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Debt Collector Harassment Can Impact Your Personal and Professional Life

Adam J Krohn / Posted: 2010-11-09 12:00 am
The Fair Debt Collection Practices Act (FDCPA) is a federal law that came into existence to ensure fair debt collection. The act is enforced by the Federal Trade Commission (FTC) and private attorneys to protect consumers from the unfair practices of third-party debt collectors.

These third-party collectors often engage in techniques that amount to harassment. Debt collector harassment can adversely affect both the personal and professional life of the victim. For example, a debt collector calling the debtor’s employer for payment on a debt is a violation of the FDCPA – and is also an act of harassment which can damage the debtor’s professional life. Likewise, repeated calls on a consumer’s home phone (also a violation of the FDCPA) amount to disturbance and harassment and can even create psychological distress and affect the victim’s personal life.

The FDCPA has a set of rules that determine what is a permitted debt collection practice and what is debt collector harassment. Debt collector harassment can be either written or verbal, but such harassment in any form is considered a violation of the FDCPA and is punishable in a court of law.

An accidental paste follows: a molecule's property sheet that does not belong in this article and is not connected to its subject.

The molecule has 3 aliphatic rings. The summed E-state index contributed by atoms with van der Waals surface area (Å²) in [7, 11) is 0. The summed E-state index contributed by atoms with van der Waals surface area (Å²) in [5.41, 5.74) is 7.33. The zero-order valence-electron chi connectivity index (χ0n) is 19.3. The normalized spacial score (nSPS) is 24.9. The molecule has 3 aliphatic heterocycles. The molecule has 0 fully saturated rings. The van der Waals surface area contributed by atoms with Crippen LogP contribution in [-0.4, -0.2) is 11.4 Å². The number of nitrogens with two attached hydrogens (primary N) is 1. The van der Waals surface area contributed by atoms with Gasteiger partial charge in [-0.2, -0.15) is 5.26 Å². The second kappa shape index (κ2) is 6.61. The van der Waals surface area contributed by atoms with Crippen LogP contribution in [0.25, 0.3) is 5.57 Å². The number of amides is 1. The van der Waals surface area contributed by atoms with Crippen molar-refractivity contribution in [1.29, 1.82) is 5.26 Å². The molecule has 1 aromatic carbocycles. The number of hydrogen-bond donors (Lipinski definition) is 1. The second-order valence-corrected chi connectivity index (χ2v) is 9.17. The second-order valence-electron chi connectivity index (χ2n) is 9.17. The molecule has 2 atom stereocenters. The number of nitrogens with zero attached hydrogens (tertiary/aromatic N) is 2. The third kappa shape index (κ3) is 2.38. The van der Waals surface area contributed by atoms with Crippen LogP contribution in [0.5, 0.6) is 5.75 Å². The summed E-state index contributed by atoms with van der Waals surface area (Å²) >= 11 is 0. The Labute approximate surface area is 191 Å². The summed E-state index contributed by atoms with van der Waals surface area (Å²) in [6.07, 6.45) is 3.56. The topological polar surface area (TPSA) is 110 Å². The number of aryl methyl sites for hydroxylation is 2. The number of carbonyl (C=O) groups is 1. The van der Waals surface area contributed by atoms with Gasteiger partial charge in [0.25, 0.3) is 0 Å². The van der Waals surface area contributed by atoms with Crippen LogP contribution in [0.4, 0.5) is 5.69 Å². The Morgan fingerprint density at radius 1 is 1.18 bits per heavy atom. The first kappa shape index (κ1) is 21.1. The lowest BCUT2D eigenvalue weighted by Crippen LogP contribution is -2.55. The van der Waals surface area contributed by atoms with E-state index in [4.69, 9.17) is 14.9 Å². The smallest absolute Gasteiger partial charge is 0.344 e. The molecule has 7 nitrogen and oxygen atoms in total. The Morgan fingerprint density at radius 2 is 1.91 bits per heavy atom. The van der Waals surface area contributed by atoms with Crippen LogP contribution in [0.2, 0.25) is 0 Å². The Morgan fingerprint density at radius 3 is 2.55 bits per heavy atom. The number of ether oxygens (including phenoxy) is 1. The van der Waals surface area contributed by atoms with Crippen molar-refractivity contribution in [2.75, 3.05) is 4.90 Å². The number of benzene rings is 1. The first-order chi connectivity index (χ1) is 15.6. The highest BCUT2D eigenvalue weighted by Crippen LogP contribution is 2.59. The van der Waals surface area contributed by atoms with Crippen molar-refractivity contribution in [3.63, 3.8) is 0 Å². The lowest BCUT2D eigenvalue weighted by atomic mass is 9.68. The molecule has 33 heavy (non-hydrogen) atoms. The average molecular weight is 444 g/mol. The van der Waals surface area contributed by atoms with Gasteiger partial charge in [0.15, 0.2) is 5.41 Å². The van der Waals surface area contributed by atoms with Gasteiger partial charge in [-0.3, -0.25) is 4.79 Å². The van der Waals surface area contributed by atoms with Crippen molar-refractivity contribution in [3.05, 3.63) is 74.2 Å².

According to the FDCPA, even those who owe a debt are entitled to protection against harassment by debt collectors. Debtors must be given a decent and fair treatment during the debt collection process.

The following can be impermissible methods of debt collector harassment:
  • Calling repeatedly over the phone
  • Threatening to use violence
  • Using obscene or abusive language
  • Calling at a debtor’s work place
  • Calling after the debtor asks the collector to stop
  • Not disclosing the collector’s name over the phone
  • Demanding more payment than due
  • Sending notices that look like court notices
  • Attempting to extract payment over the phone
  • Giving false identity of being an attorney
  • Threatening legal action that is not available or intended

You have a right to stand protected and not suffer debt collector harassment. Before your professional and personal life take a downward turn you should take steps to stop these calls. The first step you should take if you are being harassed by debt collectors after you have asked them to stop is to gather all possible information about the debt, as well as the collector's name, address and phone numbers. You can then send a cease and desist letter by a certified mail with a return receipt request to this mailing address, or file a complaint with the FTC and pursue a lawsuit against the collector with the help of an experienced FDCPA attorney.
Tags : Debt Collection Harassment, Fair Debt Collection Practices Act, Fdcpa

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